and frothing at us. A miracle seemed to happen when his
superior barked some command that apparently needed his
participation, and he ran off with our precious fuel.
The miracle however was short-lived. The animal yelled
back at us that he will soon return to “take care
I was terrified. The gentleman was absolutely serene. And
then he said to me – words that are etched into my
every fiber until this very day:
“Tonight we have performed a miracle greater than the miracle
of Chanukah. We have lit a flame more powerful than the
“The miracle of Chanukah consisted of finding one crucible
of oil, which miraculously burned for eight days. Tonight
we preformed an even greater miracle: We lit the ninth invisible
candle even when we had no oil…
“Make no mistake. We did light the Menorah
tonight. We did everything in our possible power to kindle
the flames, and every effort is recognized by G-d. G-d knows
that we were deprived by forces that were not in our control,
so in some deeper way we lit the Menorah.
“We have lit the ninth flame – the most powerful one of
all, so powerful that you can’t even see it.”
The man then promised me: “You will get out of here alive.
And when you do take this ninth invisible flame with you
and let it go free. Let it fly like a bird.
“Tell G-d that as great as His miracle of Chanukah was,
we preformed an even greater miracle: We lit a candle even
when we had no oil.
“Tell the world – show them the light that has emerged
even from the darkest of darkness. We had no physical oil
and no spiritual oil. We were wretched creatures, treated
worse than animals. Yet, we in some miraculous way we found
a ‘crucible’ where none existed – in the hell fires of Auschwitz.
“The fires of Auschwitz annihilated not just a Temple.
They burnt to ashes the people themselves. In the Temple’s
destruction the Divine wrath was released on ‘the wood and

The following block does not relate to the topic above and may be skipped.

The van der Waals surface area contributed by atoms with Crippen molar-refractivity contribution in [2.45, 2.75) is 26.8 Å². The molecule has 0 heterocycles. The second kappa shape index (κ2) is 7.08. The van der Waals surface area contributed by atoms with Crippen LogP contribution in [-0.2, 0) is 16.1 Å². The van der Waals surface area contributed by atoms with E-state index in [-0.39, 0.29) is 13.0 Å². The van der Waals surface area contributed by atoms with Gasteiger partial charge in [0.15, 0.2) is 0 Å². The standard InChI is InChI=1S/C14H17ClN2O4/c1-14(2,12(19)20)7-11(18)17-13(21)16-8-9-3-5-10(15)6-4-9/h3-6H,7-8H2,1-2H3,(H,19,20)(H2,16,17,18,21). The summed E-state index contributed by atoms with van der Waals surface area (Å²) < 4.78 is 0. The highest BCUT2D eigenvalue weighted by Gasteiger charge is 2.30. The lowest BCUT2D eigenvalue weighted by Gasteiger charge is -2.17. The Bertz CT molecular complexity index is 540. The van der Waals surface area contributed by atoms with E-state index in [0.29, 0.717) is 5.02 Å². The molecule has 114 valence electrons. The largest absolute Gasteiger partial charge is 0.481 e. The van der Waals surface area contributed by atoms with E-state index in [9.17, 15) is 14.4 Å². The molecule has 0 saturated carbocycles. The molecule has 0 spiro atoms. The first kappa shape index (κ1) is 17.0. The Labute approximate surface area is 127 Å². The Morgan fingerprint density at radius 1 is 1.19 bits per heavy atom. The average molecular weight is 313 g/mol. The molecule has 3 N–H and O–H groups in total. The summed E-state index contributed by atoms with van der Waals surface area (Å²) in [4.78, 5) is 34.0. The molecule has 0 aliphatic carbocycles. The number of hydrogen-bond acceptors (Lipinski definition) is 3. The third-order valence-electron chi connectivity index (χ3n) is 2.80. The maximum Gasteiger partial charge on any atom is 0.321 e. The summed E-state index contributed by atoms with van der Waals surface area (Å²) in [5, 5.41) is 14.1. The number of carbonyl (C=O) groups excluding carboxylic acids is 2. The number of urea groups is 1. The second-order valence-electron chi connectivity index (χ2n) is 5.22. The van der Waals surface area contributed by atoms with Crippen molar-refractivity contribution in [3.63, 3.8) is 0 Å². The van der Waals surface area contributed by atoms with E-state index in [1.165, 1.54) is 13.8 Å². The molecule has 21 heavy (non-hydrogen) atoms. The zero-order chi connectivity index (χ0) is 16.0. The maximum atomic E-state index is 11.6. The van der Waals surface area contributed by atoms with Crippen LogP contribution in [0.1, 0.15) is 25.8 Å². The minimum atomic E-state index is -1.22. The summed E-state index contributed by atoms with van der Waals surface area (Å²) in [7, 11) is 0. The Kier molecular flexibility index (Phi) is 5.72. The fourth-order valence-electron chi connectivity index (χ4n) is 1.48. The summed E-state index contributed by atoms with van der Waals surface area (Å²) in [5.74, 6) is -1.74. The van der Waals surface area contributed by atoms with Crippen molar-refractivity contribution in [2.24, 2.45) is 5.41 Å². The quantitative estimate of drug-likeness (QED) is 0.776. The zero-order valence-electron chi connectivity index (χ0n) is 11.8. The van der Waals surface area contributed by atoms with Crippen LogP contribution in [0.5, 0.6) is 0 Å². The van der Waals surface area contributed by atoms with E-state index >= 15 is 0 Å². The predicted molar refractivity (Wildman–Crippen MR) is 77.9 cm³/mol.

the stones.’ Here they have consumed our lives.
“So there was no oil. Not even defiled oil. No oil, period.
Yet we still lit a flame – a flame fueled by the pits of
darkness. We never gave up.
“Let the world know that our ninth flame is alive and shining.
“Tell every person in despair that the flame never goes
As he finished these last words, the Nazi beast returned
and viciously led him away behind one of the barracks…
I made my escape. A few weeks later the Russians arrived
and we were liberated.
Here I am today to tell you the story of the ninth flame.
* * *
Chassidic thought explains that the light of Chanukah is
rooted in a place that is beyond light and dark. It therefore
has the power to illuminate and transform even the darkest
darkness. As stated in Psalms (139:11-12):
Surely the darkness will shadow me, then the night would
be light around me. Even the darkness conceals nothing from
You, and the night shines as day; the darkness is as the
I have yet to find a source for the “ninth”
flame, but perhaps the mysterious gentleman was referring
to the secret Chanukah light that is beyond darkness and
light, which only emerged in a place with no oil.